Hetherington tells Pilsudski’s story in rich detail with direct language and a meticulous explanation of the politics of central and eastern Europe before and after World War I. There are surprising stories that most Westerners and most Americans not of Polish descent will learn for the first time. Pilsudski’s successful repulsion of the Bolshevik offensive in the 1919-21 war destroyed Vladimir Lenin’s dream of extending Communism to the West. Pilsudski was the only leader to stand up to Adolf Hitler before 1939, and he commanded a larger army than Germany at the time Hitler came to power; Pilsudski was more than willing to wage a pre-emptive war against the Third Reich. He played Germany and the Soviet Union against each other to keep Poland secure. Much of his achievements in founding and preserving modern Poland came against overwhelming odds, and he likely prevented World War II from happening sooner. To understand Pilsudski’s refusal to bow to international pressures detrimental to Poland and his firm handling of domestic matters is to understand the Polish nation today and the roles of a Polish pope and a shipyard electrician in Gdańsk in ending the Cold War.
Hertherington’s book does a superb job in illustrating Pilsudski’s life without resorting to hagiography. He minces no words when examining Pilsudski’s abuses of power after taking over Poland in a 1926 coup to prevent the rising influence of the center-right and his arrests of dissidents during times of crisis. Poland became more authoritarian, with Marshal Pilsudski running everything behind the façade of an elected government. Much of his actions in the last nine years of his life diminished his stature, but his devotion to a free and independent Poland never wavered. “Unvanquished” is an important and majestic biography as complex, as engrossing, and as important as its subject. It’s required reading for anyone who wants to understand all of Europe as well as Poland.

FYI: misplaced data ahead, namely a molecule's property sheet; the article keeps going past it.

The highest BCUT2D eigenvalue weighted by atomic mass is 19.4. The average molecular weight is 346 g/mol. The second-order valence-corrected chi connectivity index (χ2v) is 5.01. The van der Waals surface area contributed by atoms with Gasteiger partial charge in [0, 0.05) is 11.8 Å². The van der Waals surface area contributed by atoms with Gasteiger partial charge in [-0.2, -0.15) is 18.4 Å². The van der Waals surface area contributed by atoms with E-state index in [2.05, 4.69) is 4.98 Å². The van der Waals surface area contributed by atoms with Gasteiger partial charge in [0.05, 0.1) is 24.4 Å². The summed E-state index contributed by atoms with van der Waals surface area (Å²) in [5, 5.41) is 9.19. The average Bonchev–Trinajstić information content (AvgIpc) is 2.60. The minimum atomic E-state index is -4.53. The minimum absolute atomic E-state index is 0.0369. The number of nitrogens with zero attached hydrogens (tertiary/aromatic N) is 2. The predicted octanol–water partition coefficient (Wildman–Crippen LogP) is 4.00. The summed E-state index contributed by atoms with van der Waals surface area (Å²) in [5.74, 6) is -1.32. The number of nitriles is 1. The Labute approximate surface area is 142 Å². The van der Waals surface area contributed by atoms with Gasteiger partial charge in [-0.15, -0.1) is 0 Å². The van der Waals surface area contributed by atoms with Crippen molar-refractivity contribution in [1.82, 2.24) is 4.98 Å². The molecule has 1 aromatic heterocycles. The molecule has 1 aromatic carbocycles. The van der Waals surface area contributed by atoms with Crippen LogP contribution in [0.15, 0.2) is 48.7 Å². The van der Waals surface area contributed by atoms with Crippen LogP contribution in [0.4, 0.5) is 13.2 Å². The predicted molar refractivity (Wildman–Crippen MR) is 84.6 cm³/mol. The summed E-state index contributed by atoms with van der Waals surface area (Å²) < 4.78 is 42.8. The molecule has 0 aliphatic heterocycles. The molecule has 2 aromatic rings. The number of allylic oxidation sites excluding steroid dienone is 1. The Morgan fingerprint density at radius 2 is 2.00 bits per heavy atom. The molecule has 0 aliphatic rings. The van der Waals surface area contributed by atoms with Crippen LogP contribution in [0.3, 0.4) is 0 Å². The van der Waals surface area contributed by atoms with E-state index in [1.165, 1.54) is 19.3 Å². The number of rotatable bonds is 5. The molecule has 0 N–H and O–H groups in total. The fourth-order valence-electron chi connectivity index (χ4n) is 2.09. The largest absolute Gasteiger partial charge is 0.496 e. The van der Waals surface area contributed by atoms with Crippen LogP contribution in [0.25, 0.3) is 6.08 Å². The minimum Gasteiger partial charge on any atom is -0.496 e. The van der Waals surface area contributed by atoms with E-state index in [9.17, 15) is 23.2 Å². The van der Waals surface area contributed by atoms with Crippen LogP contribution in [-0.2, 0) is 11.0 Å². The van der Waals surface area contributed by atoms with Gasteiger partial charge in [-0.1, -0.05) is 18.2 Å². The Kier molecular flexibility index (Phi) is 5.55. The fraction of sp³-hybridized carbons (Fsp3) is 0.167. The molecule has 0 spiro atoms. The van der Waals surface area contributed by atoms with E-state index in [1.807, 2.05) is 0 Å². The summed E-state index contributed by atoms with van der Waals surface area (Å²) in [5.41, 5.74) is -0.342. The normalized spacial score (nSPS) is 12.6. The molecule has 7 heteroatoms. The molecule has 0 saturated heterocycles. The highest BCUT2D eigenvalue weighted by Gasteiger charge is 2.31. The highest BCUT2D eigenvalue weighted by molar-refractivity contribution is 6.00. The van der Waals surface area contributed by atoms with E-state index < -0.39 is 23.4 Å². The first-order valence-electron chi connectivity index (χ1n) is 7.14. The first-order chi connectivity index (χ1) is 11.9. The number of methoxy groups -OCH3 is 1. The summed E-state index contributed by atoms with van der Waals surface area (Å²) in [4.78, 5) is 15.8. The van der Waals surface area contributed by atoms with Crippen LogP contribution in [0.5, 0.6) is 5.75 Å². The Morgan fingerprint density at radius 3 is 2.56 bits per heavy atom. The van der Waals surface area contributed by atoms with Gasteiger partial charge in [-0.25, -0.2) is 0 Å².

Typographical errors include numerous references to the “Noble” Prize, the use of the word “trial” for “trail” twice, and, on page 675, the use of “initiative” as a verb instead of the correct “initiate,” as well as a reference to flags being flown at half “mask” on page 691. Also, look out for punctuation errors (“the League of Nation’s” role, etc.) These are only a few examples of the typos found; in a 700-page book, it’s easy to forget and lose count of them. And the final paragraph on page 700 does not have justified margins. Also, like most authors, Hetherington speaks of “Russia” in reference to the Union of Soviet Socialist Republics, which was founded in December 1922 and of which Russia was a part; in describing Pilsudski’s dealings with the U.S.S.R. from 1922 to his death in 1935, Hetherington refers to that country as Russia and the Soviet Union interchangeably. None of this should distract from this highly readable, well-researched (1,862 footnotes and a four-page bibliography) and important book, however.
Reviewed by Steven Maginnis for IndieReader
* Note from the author –
Your comments about the typos were spot on- I have spent the last six months thoroughly reviewing the book with a number of people, including two Polish history professors, correcting these mistakes. Fortunately, the limited first edition is almost sold out. The second edition, purged of the annoying typos, completely checked for accuracy, and including an enhanced section on Pilsudski’s foreign policy (including more and surprising detail on the preventive war against Hitler), will be available in late May.